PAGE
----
The Really Weird and Interesting Stuff Going on in the Lord’s Prayer

The really weird and interesting stuff going on in the Lord’s Prayer

Matthew 6:9-14

Steve Hammond

November 12, 2017

One of the really weird lines, if you ask me, not only in the Lord’s Prayer, but in all of the Bible is where Jesus says that when we pray we should ask God to not lead us into temptation. Think about that. Is that a request we should really have to make? Is leading us into temptation something God does by default unless we ask God not to do that?

Many of us here are old enough to remember the comedian Flip Wilson whose go to line, when he alluded to something he had said or done that was naughty, was ‘the devil made me do it.’ But is Jesus saying that it’s really God who made us do it unless we are prayerful enough to convince God otherwise. I think the mental gymnastics we do when we say this line is really think we are asking God to help us not be tempted to do something wrong. But that is not what Jesus said. He said ask God to not tempt you to do something wrong. What do you think about that? I would love to hear your speculations on what Jesus is getting at here. [Sing the Lord’s Prayer hymn on p. 310 and note how they cleanse the idea of God leading us into temptation].

We are going to get back to that later, I hope. But there are other weird things going on in this prayer that I want us to get into. As you have heard me say many times before, there is something very significant about that fact that the word ‘we,’ ‘us,’ and ‘our’ comes up in this prayer, in both the debts and trespasses versions, nine times. The words, ‘I,’ ‘me,’ and, ‘my’ come up zero times. That’s not weird. But it sure seems to me that most of the time I hear this prayer being offered, it feels very first person singular. I don’t get the sense that when we pray this prayer, many of us are asking God to forgive our debts, but rather my debts. We are praying, it seems, for God to shield us as individuals from temptation not us from temptation. We sort of kick it back to the individual, but Jesus is talking about a corporate thing here. If this really were just about God hearing the prayers of each of us individually, Jesus would have said pray “My Father who art in heaven…give me this day my daily bread, forgive me my debts as I forgive my debtors, lead me not into temptation, but deliver me from evil.”

So one of the interesting questions this prayer raises for me is who is the “us?” What do you think? Is it the disciples. The people who are praying it together? The church in general? Is everybody ‘us.’ It reminds me of the Parable of the Good Samaritan which Jesus tells when the man asks Jesus who his neighbor is. The point is, of course, is that everybody is the neighbor, or maybe nobody is not the neighbor.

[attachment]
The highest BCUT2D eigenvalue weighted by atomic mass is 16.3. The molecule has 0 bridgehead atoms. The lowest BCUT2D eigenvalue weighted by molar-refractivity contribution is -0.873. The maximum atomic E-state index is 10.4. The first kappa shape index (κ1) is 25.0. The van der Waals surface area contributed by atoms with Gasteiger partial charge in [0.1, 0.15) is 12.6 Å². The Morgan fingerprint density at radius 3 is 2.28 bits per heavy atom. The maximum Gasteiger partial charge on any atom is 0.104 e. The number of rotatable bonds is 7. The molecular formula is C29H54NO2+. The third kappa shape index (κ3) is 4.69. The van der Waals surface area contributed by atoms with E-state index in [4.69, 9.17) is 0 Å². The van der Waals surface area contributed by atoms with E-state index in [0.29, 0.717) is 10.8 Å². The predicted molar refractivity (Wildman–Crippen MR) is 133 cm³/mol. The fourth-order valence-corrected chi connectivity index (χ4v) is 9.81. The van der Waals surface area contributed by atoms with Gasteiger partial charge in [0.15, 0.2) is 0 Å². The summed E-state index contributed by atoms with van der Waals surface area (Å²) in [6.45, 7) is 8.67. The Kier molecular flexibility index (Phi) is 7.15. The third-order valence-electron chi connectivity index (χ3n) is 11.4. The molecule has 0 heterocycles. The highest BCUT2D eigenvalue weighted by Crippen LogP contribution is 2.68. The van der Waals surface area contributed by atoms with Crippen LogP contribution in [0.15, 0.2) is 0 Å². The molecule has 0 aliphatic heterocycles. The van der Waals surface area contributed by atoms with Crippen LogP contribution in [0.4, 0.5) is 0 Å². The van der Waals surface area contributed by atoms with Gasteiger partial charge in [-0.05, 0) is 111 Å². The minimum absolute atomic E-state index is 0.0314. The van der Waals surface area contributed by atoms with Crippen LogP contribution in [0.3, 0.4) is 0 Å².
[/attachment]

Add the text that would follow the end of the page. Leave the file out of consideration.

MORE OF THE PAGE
The same thing goes on in the Beatitudes. It’s not blessed is the peacemaker for she will be called a child of God, or blessed is the merciful for he shall receive  mercy. It’s ‘they’ who will be blessed

This prayer is so obviously about relationships with each other, but the weird thing is that we don’t usually get that, even though we almost always pray it with others.  Think about the word ‘Father’ at the beginning of the prayer. It’s a relational word. It’s not about the genitalia of God. If we didn’t have this legacy of patriarchy continuing to rule us, we could easily substitute the word Mother without anybody noticing because, again, it’s about a relationship that not I have with God, not Mary has with God, not Linda has with God, but the relationship we have together with God who is our Mother.

Here is something else of note in this prayer. There are couplets here, like your Kingdom come, your will be done on earth as in heaven. Lead us not into temptation, but deliver us from evil. And tucked between the two is this, ‘Give us this day our daily bread and forgive us our debts as we forgive our debtors.’ Is our daily bread forgiveness? God forgiving us and we forgive each other? And who are our debtors? Not my debtors, but our debtors? What sins are we asking God to forgive, whoever the we are/is? What are the sins of others that we are forgiving?  Jesus does end this discourse on prayer by saying…For if you forgive others their trespasses, your heavenly Father [or Mother, remember it’s about relationship] will also forgive you; 15 but if you do not forgive others, neither will your Mother forgive your trespasses. I’m pretty sure that the you here is also plural. For if you all forgive…

I think there is something to also note about how Jesus is reported to have closed this prayer.  It’s not in the earliest manuscripts, but it still has become a part of the prayer for most of us who aren’t Catholics.  For yours is the kingdom, the power, the glory forever and ever. What is weird about this is Jesus had such a different understanding of what he was saying here than we tend to realize.